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Some Thoughts on the MySQL REPLACE Command

In yesterday’s post I was fairly prescriptive about how to do an upsert in MySQL. I’m aware that there are other ways to do an upsert in MySQL, but I intentionally emphasized INSERT ... ON DUPLICATE KEY UPDATE over REPLACE because I think it’s almost always the better choice.

Here are my thoughts on REPLACE. I’ll start with the good stuff.

The appeal of REPLACE

REPLACE is a natural complement to INSERT and INSERT IGNORE. A plain INSERT gives you expected SQL INSERT behavior. If you try to insert a duplicate row you get an error. For example:

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mysql> select * from sakila.actor where actor_id = 50;
+----------+------------+-----------+---------------------+
| actor_id | first_name | last_name | last_update         |
+----------+------------+-----------+---------------------+
|       50 | NATALIE    | HOPKINS   | 2006-02-15 04:34:33 |
+----------+------------+-----------+---------------------+
1 row in set (0.00 sec)

mysql> insert into sakila.actor (actor_id, first_name, last_name, last_update)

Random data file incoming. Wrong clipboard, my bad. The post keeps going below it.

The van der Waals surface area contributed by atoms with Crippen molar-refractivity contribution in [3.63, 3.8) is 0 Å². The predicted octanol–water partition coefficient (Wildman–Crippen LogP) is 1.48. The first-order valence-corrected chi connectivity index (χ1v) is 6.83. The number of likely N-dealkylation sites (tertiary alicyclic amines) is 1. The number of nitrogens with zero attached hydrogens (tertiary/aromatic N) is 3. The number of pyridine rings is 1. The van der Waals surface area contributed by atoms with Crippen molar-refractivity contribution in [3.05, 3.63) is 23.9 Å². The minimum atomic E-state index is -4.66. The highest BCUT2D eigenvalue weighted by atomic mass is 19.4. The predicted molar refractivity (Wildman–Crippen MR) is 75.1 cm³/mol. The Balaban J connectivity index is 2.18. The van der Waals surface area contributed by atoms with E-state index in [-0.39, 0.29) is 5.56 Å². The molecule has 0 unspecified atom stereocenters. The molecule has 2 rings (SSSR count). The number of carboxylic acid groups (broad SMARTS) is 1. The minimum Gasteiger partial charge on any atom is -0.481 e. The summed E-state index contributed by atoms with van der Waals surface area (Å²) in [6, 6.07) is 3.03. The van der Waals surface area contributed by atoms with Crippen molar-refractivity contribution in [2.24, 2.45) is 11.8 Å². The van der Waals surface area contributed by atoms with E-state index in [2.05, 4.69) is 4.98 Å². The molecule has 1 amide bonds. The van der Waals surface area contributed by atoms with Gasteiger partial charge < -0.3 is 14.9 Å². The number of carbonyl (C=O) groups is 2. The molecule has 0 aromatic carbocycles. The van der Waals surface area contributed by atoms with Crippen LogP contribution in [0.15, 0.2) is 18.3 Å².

-> values (50,'NATALIE','SMITH','2013-09-30 14:11:36');
ERROR 1062 (23000): Duplicate entry '50' for key 'PRIMARY'

INSERT IGNORE is a “first write wins” implementation. The syntax is exactly the same as INSERT, you just add the IGNORE keyword. If you try to insert a duplicate row the insert is simply ignored, but without an error. For example:

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mysql> select * from sakila.actor where actor_id = 50;
+----------+------------+-----------+---------------------+
| actor_id | first_name | last_name | last_update         |
+----------+------------+-----------+---------------------+
|       50 | NATALIE    | HOPKINS   | 2006-02-15 04:34:33 |
+----------+------------+-----------+---------------------+
1 row in set (0.00 sec)

mysql> insert ignore into sakila.actor (actor_id, first_name, last_name, last_update) 
    -> values (50,'NATALIE','SMITH','2013-09-30 14:11:36');
Query OK, 0 rows affected (0.00 sec)

mysql> select * from sakila.actor where actor_id = 50;